A survey completed last year by Dr. Murray Mitchell of the National Oceanic and Atmospheric Administration reveals a drop of half a degree in average ground temperatures in the Northern Hemisphere between 1945 and 1968. According to George Kukla of Columbia University, satellite photos indicated a sudden, large increase in Northern Hemisphere snow cover in the winter of 1971-72. And a study released last month by two NOAA scientists notes that the amount of sunshine reaching the ground in the continental U.S. diminished by 1.3% between 1964 and 1972.

To the layman, the relatively small changes in temperature and sunshine can be highly misleading. Reid Bryson of the University of Wisconsin points out that the Earth’s average temperature during the great Ice Ages was only about seven degrees lower than during its warmest eras – and that the present decline has taken the planet about a sixth of the way toward the Ice Age average. Others regard the cooling as a reversion to the “little ice age” conditions that brought bitter winters to much of Europe and northern America between 1600 and 1900 – years when the Thames used to freeze so solidly that Londoners roasted oxen on the ice and when iceboats sailed the Hudson River almost as far south as New York City.

Just what causes the onset of major and minor ice ages remains a mystery. “Our knowledge of the mechanisms of climatic change is at least as fragmentary as our data,” concedes the National Academy of Sciences report. “Not only are the basic scientific questions largely unanswered, but in many cases we do not yet know enough to pose the key questions.”

Meteorologists think that they can forecast the short-term results of the return to the norm of the last century. They begin by noting the slight drop in overall temperature that produces large numbers of pressure centers in the upper atmosphere. These break up the smooth flow of westerly winds over temperate areas. The stagnant air produced in this way causes an increase in extremes of local weather such as droughts, floods, extended dry spells, long freezes, delayed monsoons and even local temperature increases – all of which have a direct impact on food supplies.

“The world’s food-producing system,” warns Dr. James D. McQuigg of NOAA’s Center for Climatic and Environmental Assessment, “is much more sensitive to the weather variable than it was even five years ago.” Furthermore, the growth of world population and creation of new national boundaries make it impossible for starving peoples to migrate from their devastated fields, as they did during past famines.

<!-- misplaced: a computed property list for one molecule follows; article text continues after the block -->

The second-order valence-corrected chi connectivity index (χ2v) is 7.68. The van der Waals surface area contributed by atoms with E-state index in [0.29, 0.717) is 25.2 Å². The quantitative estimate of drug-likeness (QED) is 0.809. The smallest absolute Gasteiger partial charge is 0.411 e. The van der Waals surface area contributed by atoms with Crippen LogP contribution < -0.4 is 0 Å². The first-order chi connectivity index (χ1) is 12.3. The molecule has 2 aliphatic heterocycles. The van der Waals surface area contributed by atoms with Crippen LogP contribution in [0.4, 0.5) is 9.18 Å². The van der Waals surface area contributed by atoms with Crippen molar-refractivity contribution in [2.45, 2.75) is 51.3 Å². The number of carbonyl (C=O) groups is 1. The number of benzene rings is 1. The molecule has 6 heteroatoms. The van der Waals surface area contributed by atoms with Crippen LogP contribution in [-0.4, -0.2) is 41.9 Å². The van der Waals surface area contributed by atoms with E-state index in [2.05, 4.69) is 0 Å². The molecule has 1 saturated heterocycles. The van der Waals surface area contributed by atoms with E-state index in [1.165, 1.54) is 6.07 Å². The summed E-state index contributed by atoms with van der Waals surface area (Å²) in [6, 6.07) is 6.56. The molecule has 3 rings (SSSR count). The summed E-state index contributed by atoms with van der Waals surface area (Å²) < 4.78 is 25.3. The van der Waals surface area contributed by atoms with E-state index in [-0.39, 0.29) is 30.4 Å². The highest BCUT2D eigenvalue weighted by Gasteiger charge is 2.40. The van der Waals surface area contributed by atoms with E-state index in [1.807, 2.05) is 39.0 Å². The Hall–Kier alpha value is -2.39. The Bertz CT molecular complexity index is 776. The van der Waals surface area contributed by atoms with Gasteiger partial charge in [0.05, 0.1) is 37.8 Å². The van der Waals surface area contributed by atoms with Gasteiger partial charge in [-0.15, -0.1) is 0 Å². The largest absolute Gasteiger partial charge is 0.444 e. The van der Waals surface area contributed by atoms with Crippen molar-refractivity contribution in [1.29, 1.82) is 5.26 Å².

Climatologists are pessimistic that political leaders will take any positive action to compensate for the climatic change, or even to allay its effects. They concede that some of the more spectacular solutions proposed, such as melting the Arctic ice cap by covering it with black soot or diverting arctic rivers, might create problems far greater than those they solve. But the scientists see few signs that government leaders anywhere are even prepared to take the simple measures of stockpiling food or of introducing the variables of climatic uncertainty into economic projections of future food supplies. The longer the planners delay, the more difficult will they find it to cope with climatic change once the results become grim reality.

—PETER GWYNNE with bureau reports



Punchline is the date: April 28, 1975

And how much of this thirty-two year old alarmism is echoed in what we hear today? The last paragraph sounds 'ominously' just like some of the claptrap we hear from the same people today.



An old trope that’s been circulating the conservo-sphere for over a decade. Here is the author’s response:

Quote:
My 1975 'Cooling World' Story Doesn't Make Today's Climate Scientists Wrong

It's time for deniers of human-caused global warming to stop using an old magazine story against climate scientists.

Peter Gwynne, Contributor


(Inside Science) -- "The central fact is that, after three quarters of a century of extraordinarily mild conditions, the Earth seems to be cooling down. Meteorologists disagree about the cause and extent of the cooling trend, as well as over its specific impact on local weather conditions. But they are almost unanimous in the view that the trend will reduce agricultural productivity for the rest of the century." – Newsweek: April 28, 1975

That's an excerpt from a story I wrote about climate science that appeared almost 40 years ago. Titled "The Cooling World," it was remarkably popular; in fact it might be the only decades-old magazine story about science ever carried onto the set of a late-night TV talk show. Now, as the author of that story, after decades of scientific advances, let me say this: while the hypotheses described in that original story seemed right at the time, climate scientists now know that they were seriously incomplete. Our climate is warming -- not cooling, as the original story suggested.

Nevertheless, certain websites and individuals that dispute, disparage and deny the science that shows that humans are causing the Earth to warm continue to quote my article.
Their message: how can we believe climatologists who tell us that the Earth's atmosphere is warming when their colleagues asserted that it's actually cooling?